Thousands in the newly found South Sudan face statelessness
If they were all together under one nation, they could populate a fairly big country, somewhere between Zimbabwe and Chile. They however are spread across the planet and cannot call any country “home”. We do not know their exact number, as they are undocumented and unrecognized – fallen between the cracks of conflict, geopolitics and discrimination. They are the stateless – no country recognizing them as citizens and thus devoid of the basic human rights derived from citizenship. In 1958, the UN branded citizenship as a human right, stating “Citizenship is man’s basic right for it is nothing less than the right to have rights.”1
Some of the most invisible people on the planet, there is somewhere between 12 and 15 million people who are stateless (depending on how the term is defined). The stateless are often times confused with refugees, the later might have some travel document and a particular country might claim his/her allegiance2. A stateless person on the other hand, is barred from healthcare, education, formal employment and a national identity.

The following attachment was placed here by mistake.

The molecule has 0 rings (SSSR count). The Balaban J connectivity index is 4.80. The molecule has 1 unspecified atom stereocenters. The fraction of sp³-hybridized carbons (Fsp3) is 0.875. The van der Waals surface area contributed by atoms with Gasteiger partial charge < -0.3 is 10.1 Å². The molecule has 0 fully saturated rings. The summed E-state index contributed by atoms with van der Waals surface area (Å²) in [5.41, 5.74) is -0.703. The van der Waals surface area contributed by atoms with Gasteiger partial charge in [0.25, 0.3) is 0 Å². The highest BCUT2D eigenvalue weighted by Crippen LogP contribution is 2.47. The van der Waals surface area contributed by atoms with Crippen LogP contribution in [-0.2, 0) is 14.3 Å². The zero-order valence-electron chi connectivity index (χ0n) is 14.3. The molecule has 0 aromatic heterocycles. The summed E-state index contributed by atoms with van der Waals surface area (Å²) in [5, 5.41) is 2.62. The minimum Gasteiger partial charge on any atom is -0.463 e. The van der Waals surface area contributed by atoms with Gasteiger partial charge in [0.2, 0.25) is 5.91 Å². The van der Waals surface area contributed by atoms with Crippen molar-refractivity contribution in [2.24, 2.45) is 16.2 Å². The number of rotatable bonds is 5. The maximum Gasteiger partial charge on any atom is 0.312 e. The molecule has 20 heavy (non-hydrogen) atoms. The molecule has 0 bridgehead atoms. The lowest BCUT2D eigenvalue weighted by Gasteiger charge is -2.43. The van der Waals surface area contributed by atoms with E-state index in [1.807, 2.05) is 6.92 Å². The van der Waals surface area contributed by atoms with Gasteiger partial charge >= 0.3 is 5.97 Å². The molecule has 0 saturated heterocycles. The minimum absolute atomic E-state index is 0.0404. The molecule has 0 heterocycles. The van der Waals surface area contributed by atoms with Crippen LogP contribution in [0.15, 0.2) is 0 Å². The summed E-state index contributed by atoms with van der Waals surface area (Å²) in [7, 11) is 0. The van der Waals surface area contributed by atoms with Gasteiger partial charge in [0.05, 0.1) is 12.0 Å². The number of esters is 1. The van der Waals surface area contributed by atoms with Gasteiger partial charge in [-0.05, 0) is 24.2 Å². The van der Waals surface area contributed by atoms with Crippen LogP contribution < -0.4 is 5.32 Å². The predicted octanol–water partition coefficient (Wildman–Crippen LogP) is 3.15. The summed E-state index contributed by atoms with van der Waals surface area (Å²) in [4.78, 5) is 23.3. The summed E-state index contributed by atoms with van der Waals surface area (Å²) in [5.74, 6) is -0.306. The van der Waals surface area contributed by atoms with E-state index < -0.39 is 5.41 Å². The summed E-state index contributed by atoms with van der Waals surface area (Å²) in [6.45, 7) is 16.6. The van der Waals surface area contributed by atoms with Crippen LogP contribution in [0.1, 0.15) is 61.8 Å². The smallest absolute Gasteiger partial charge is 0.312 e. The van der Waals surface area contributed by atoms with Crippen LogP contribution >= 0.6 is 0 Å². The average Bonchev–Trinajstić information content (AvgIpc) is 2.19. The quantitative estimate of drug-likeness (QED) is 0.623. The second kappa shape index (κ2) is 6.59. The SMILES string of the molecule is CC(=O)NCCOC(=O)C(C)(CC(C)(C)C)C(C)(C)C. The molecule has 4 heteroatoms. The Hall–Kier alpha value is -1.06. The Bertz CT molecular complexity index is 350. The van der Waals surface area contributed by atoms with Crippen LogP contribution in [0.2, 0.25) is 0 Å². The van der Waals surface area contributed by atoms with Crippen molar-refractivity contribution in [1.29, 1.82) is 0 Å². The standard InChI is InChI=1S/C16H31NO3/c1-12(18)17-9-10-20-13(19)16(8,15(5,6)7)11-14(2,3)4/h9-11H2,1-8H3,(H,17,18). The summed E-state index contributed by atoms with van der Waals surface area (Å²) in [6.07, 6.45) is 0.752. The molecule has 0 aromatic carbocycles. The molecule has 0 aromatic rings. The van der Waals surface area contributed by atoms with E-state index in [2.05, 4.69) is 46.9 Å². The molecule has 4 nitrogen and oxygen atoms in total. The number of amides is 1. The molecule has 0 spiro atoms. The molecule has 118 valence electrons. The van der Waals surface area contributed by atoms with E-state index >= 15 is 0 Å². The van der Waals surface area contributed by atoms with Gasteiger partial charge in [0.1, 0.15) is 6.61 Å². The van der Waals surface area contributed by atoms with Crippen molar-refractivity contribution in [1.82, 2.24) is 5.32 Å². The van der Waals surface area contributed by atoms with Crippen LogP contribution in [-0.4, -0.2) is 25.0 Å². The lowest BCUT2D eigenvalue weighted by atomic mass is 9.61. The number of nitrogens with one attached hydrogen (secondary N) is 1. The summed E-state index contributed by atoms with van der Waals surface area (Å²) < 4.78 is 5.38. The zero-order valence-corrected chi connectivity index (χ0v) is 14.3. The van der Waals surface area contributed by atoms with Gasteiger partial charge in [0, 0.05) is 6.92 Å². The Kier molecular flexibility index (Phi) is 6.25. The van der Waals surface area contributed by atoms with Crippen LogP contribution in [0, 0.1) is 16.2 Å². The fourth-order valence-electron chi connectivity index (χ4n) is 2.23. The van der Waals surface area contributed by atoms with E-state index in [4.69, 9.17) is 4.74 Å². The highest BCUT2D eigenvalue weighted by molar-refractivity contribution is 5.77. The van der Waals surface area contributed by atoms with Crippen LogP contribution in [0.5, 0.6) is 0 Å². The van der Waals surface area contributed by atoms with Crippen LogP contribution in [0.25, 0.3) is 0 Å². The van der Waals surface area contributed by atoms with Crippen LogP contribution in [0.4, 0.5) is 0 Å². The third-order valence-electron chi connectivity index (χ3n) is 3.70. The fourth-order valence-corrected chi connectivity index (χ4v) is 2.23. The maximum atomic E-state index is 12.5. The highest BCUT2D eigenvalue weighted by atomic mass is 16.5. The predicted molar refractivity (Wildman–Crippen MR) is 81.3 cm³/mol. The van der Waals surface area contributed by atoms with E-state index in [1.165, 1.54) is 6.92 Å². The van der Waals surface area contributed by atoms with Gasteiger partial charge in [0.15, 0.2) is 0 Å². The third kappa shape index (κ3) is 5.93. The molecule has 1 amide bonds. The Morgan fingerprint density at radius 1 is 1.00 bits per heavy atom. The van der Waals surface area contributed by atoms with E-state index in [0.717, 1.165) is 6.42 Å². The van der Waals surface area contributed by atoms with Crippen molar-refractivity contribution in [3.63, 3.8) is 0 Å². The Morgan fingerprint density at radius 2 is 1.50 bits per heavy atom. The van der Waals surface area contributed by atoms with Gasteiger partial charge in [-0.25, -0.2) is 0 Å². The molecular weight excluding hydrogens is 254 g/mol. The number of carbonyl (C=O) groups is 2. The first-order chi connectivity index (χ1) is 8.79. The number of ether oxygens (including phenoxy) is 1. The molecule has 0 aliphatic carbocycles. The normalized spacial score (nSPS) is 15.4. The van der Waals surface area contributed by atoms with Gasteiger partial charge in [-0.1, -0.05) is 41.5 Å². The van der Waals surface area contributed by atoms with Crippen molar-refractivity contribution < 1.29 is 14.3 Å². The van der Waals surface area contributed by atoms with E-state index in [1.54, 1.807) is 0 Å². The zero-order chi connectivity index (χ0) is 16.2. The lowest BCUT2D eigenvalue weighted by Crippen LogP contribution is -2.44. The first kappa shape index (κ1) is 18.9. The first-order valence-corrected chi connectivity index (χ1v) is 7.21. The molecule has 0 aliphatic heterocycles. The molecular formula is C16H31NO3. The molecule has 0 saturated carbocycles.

At a Palestinian Camp
The lack of any legal binding between such an individual and a state, results in the person not being able to own property, start a business, hold a driver’s license, open a bank account, etc. Worst still, he/she is unable to vote, thus lacking the power to elect representatives who can voice their concerns.
Statelessness aggravates poverty, creates social tension and in some cases, fuels wars. It is a self-perpetuating condition with children being born stateless as a result of their parents being stateless. Unrecognized by the state, they are denied government assistance and protection making them vulnerable to exploitation. Forced labor and slavery are common among such groups, as are other poverty-driven forms of human exploitation.
How people become stateless
So how does one become stateless? How does one lose the right to have basic rights? The reasons are myriad, but here are some of the leading ones: